It looks like the filmic DC Universe has had enough of Marvel ruling the roost. According to a new article in the Hollywood Reporter, big motion has been happening below the surface of Warner Bros/DC – big motion aimed at getting more of their superheroes on screen. A breakdown:
- Geoff Johns, Marv Wolfman and Grant Morrison have been hired to write treatments for DC superhero movies and to act as producers on them. These three are, of course, DC’s biggest powerhouse writers, and their involvement is surely to make the fans feel like these characters are being handled properly. While Morrison and Wolfman’s films remain a mystery…
- Johns has written a treatment for a Flash movie. Johns wrote the Flash comic book forever, so he has something of a handle on the character (although I’d argue that his writing skills have been diminishing in recent years as he gets spread thinner in the DCU).
- And reading between the lines of the article it seems likely that Wolfman is working on a Teen Titans movie.
- Leonardo di Caprio is producing the Aquaman movie.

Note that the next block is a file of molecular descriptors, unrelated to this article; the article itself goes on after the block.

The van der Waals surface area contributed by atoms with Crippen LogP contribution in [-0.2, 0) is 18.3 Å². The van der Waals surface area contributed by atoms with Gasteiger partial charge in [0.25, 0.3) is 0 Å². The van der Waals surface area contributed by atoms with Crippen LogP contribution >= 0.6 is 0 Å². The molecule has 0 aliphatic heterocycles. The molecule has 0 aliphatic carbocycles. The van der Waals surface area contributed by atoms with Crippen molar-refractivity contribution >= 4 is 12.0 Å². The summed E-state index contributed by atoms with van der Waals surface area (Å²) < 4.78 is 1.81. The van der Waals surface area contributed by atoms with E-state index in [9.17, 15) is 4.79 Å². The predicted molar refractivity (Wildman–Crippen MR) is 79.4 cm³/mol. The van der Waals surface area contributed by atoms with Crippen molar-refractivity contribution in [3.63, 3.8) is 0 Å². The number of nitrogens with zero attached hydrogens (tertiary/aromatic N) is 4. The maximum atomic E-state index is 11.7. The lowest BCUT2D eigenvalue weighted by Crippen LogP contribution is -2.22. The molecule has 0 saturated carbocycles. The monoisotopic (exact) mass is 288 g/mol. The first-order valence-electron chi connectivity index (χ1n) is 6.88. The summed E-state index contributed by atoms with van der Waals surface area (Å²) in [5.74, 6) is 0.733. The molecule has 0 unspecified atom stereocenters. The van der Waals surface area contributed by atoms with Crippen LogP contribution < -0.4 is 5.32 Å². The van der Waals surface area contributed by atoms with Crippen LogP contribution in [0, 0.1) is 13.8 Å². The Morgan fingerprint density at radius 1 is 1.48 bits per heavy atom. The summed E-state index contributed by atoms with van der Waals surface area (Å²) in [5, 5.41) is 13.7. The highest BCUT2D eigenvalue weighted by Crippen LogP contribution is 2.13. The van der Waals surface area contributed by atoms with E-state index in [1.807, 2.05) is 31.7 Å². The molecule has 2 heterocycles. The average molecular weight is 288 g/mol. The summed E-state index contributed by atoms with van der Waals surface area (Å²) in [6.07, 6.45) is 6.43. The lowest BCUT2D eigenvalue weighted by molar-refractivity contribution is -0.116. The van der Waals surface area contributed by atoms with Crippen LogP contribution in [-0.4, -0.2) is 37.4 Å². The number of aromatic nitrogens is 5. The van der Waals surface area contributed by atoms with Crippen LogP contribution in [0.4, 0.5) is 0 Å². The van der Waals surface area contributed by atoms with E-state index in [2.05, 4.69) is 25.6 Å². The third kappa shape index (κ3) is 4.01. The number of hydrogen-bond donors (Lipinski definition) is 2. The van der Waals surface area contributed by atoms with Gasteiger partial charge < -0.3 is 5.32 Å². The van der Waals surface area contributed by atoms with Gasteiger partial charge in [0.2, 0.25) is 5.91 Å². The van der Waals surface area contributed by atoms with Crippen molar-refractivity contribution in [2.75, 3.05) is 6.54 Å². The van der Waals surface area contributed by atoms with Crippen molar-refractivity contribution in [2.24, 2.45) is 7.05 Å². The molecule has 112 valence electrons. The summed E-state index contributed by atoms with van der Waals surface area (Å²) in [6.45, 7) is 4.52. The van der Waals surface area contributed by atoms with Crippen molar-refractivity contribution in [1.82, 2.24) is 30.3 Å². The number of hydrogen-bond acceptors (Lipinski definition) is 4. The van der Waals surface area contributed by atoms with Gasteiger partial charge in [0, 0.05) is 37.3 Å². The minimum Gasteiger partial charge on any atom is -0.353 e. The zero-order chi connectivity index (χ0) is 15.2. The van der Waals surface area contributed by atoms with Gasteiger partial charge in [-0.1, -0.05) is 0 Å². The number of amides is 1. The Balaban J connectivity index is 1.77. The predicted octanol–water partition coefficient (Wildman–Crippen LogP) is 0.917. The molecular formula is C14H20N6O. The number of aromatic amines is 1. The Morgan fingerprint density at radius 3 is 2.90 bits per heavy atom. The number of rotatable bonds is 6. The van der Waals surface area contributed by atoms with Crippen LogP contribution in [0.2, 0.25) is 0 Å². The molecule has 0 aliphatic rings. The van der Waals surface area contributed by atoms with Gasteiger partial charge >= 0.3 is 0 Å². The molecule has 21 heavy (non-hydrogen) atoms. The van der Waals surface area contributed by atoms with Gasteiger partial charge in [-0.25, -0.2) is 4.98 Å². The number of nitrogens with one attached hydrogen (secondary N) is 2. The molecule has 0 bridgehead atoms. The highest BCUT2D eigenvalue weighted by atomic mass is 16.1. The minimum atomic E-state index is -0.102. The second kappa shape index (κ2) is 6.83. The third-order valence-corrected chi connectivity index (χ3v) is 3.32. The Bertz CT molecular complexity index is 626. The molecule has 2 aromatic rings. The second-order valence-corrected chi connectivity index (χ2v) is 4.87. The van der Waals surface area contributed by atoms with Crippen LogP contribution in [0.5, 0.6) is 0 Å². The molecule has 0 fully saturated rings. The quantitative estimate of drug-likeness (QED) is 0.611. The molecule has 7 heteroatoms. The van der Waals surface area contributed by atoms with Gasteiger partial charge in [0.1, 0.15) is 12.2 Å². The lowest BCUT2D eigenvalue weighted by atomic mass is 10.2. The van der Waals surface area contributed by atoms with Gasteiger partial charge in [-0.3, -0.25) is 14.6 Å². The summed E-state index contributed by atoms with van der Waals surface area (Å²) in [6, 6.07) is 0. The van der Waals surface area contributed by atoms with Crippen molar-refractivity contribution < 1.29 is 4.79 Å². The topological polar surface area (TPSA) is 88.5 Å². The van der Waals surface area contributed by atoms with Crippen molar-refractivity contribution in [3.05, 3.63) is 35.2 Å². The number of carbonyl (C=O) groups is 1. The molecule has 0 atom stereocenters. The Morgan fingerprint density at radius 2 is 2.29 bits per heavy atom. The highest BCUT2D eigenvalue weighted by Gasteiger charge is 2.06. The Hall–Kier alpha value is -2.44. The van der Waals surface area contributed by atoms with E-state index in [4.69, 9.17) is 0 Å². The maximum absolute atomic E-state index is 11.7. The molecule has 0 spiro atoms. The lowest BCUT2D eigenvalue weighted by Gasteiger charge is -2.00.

- Warner Bros is taking pitches on an Adam Strange movie.
- There’s a whole paragraph of the article that I find to be questionable, not least because Bizarro Superman is a spec script and I don’t think Peter Segal is on Shazam anymore, but here it is:
Also in the pipeline: “Bizarro Superman” being written by “Galaxy
Quest” scribes David Howard and Robert Gordon; a sequel to
“Constantine,” with Goldsman and Erwin Stoff producing; two
concurrent Green Arrow projects, an origin story and a prison-set
one titled “Super Max”; and “Shazam,” which was set up at New Line
but has moved to Warners, with Pete Segal attached to direct.
- Wonder Woman remains in limbo, as nobody seems to be able to figure what’s worthwhile about the character.
- Justice League also remains in limbo until Warner Bros can get the individual heroes off the ground.
- Stop holding your breath for the next Nolan Batman; it’s still far from even the conceptual stages
- Nobody’s talking about Superman.
Behind every great book adaptation is a forgettable first try. — By Ryan Covey